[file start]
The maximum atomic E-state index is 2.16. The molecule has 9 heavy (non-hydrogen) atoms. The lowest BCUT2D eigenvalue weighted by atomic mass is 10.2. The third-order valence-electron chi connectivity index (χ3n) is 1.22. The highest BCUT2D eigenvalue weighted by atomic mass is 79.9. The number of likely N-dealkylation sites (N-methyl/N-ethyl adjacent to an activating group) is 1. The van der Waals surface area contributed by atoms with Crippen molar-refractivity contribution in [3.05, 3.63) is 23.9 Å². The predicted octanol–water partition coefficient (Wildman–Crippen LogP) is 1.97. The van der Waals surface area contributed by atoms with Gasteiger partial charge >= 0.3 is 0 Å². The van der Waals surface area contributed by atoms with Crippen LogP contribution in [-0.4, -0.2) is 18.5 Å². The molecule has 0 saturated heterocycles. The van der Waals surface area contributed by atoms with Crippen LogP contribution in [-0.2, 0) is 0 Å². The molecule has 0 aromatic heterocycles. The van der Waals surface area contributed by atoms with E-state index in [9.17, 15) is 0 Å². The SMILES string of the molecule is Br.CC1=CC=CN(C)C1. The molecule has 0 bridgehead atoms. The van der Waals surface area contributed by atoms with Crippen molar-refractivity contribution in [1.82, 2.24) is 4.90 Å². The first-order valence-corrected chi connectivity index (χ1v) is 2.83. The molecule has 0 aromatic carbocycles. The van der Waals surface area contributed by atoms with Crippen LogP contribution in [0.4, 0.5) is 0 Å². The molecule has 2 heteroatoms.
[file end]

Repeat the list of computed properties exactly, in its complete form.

The maximum atomic E-state index is 2.16. The molecule has 9 heavy (non-hydrogen) atoms. The lowest BCUT2D eigenvalue weighted by atomic mass is 10.2. The third-order valence-electron chi connectivity index (χ3n) is 1.22. The highest BCUT2D eigenvalue weighted by atomic mass is 79.9. The number of likely N-dealkylation sites (N-methyl/N-ethyl adjacent to an activating group) is 1. The van der Waals surface area contributed by atoms with Crippen molar-refractivity contribution in [3.05, 3.63) is 23.9 Å². The predicted octanol–water partition coefficient (Wildman–Crippen LogP) is 1.97. The van der Waals surface area contributed by atoms with Gasteiger partial charge >= 0.3 is 0 Å². The van der Waals surface area contributed by atoms with Crippen LogP contribution in [-0.4, -0.2) is 18.5 Å². The molecule has 0 saturated heterocycles. The van der Waals surface area contributed by atoms with Crippen LogP contribution in [-0.2, 0) is 0 Å². The molecule has 0 aromatic heterocycles. The van der Waals surface area contributed by atoms with E-state index in [9.17, 15) is 0 Å². The SMILES string of the molecule is Br.CC1=CC=CN(C)C1. The molecule has 0 bridgehead atoms. The van der Waals surface area contributed by atoms with Crippen molar-refractivity contribution in [1.82, 2.24) is 4.90 Å². The first-order valence-corrected chi connectivity index (χ1v) is 2.83. The molecule has 0 aromatic carbocycles. The van der Waals surface area contributed by atoms with Crippen LogP contribution in [0.4, 0.5) is 0 Å². The molecule has 2 heteroatoms.